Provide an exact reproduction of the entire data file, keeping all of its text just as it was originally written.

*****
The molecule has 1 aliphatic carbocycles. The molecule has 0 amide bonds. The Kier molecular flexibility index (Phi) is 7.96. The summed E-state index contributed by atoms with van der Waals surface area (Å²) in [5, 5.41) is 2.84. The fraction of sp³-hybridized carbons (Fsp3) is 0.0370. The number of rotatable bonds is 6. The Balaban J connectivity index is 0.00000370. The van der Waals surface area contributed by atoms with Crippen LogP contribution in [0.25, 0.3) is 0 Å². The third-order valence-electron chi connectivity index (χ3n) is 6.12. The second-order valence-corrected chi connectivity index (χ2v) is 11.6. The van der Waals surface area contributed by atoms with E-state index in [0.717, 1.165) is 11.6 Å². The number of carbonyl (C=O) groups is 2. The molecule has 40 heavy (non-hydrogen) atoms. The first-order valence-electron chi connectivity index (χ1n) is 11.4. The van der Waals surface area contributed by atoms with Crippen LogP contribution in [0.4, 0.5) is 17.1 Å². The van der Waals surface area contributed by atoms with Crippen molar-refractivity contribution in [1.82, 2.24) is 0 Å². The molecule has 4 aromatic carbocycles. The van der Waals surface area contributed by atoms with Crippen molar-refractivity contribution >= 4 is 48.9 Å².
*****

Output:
The molecule has 1 aliphatic carbocycles. The molecule has 0 amide bonds. The Kier molecular flexibility index (Phi) is 7.96. The summed E-state index contributed by atoms with van der Waals surface area (Å²) in [5, 5.41) is 2.84. The fraction of sp³-hybridized carbons (Fsp3) is 0.0370. The number of rotatable bonds is 6. The Balaban J connectivity index is 0.00000370. The van der Waals surface area contributed by atoms with Crippen LogP contribution in [0.25, 0.3) is 0 Å². The third-order valence-electron chi connectivity index (χ3n) is 6.12. The second-order valence-corrected chi connectivity index (χ2v) is 11.6. The van der Waals surface area contributed by atoms with E-state index in [0.717, 1.165) is 11.6 Å². The number of carbonyl (C=O) groups is 2. The molecule has 40 heavy (non-hydrogen) atoms. The first-order valence-electron chi connectivity index (χ1n) is 11.4. The van der Waals surface area contributed by atoms with Crippen LogP contribution in [0.4, 0.5) is 17.1 Å². The van der Waals surface area contributed by atoms with Crippen molar-refractivity contribution in [1.82, 2.24) is 0 Å². The molecule has 4 aromatic carbocycles. The van der Waals surface area contributed by atoms with Crippen molar-refractivity contribution >= 4 is 48.9 Å².